Hike through a stunning canyon to some of the most impressive rock art in North America
Distance: 7.75 miles roundtrip
Type: out and back
Difficulty: moderate with 800′ elevation gain and some hiking in deep sand
Best season: spring and fall
Prior to starting Evans Outdoor Adventures in 2015, we visited some incredible sites across the West. As time permits, I’m going back into the photos vault to share some of those memorable adventures with you. For today’s flashback, I’ll be sharing our April 2011 hike to the exceptional rock art in Horseshoe Canyon.
Horseshoe Canyon (formerly Barrier Canyon) is a remote unit of Canyonlands National Park in southern Utah. Horseshoe contains some of the most significant rock art in North America. The Great Gallery, the most impressive of the panels, includes well-preserved, life-sized figures with intricate designs. The seven mile hike into the canyon passes underneath towering sandstone walls while following an intermittent stream.
Canyonlands National Park website provides visitors with a brief history of the canyon (Click here for park brochure with map). The archeology of Horseshoe Canyon spans thousands of years of human history. Artifacts recovered from sites in this area date back as early as 9000-7000 B.C., when Paleoindians hunted large mammals like mastodons and mammoths across the southwest. The rock art found here is believed to date from 2000 B.C. to 500 A.D.
Hundreds of years after the prehistoric artists left the area, outlaws like Butch Cassidy took refuge in the confusing network of area canyons. In the early 1900s, ranchers built stock trails into Horseshoe Canyon so livestock could reach water and feed in the canyon bottom. Prospectors explored the area in the mid-1900s. Though they searched for oil and other minerals, no successful wells or mines were ever established around Horseshoe.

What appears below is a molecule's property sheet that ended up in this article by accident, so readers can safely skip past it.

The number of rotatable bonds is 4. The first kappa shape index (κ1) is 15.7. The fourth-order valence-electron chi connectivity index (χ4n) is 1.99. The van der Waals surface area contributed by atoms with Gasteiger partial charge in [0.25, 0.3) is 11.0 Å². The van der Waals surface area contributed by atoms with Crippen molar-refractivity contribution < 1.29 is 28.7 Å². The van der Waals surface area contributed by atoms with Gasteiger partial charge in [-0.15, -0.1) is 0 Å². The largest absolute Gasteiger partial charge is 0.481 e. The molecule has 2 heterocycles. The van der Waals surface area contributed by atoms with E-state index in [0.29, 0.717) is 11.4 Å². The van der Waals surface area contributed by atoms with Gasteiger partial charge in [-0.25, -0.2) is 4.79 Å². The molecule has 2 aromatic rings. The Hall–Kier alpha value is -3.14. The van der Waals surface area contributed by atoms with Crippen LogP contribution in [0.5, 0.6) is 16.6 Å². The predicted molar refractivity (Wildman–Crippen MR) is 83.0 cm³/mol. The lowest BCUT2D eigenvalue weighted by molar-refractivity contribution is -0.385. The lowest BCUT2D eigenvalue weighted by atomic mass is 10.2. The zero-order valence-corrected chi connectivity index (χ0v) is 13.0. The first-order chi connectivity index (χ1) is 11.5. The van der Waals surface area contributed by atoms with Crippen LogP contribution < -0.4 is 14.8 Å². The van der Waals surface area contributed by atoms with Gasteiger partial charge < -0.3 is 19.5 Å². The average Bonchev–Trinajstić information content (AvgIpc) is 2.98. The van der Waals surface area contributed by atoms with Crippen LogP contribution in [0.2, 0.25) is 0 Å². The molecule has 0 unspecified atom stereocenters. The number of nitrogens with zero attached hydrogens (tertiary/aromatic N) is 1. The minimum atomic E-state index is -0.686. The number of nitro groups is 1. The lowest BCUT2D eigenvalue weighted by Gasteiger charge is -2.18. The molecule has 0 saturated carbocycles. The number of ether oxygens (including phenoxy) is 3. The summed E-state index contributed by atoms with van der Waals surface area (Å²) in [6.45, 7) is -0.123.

Horseshoe Canyon Trailhead is located an hour (under good conditions) down a dirt road. The area experienced heavy rains the two nights before our visit and we were warned that the road could be impassable. We proceeded with caution and found the road in good condition in most places. The trailhead is perched high above the canyon floor in an otherwise desolate looking area. Sitting in the parking lot, it is hard to imagine the history and beauty to be found in the canyon below.
The trail starts by descending 750 feet into the canyon along an old mining road of slickrock and loose sand. Along the way, we passed an impressive dinosaur print in the rock.
Half way into the canyon, we met up with National Park volunteers Blaine and Lynn. They were kind enough to let us join them for the rest of the hike to The Great Gallery. This knowledgeable and kind couple had been volunteering in the canyon for two weeks each year for seven years. Each day, they would hike to The Great Gallery and give tours to visitors who adventure into the canyon. Their presence helps to deter vandalism of the precious sites.
When the bottom of the canyon came into view, Blaine exclaimed “we’re in for an interesting day!” We looked down and saw a pretty little stream flowing…all the trail guides I had read talked about hiking through the deep sand in the dry canyon—I was not expecting flowing water. In fact, in their many years of hiking this canyon, Blaine and Lynn had never seen water like this. Two days of heavy rains had transformed the desert.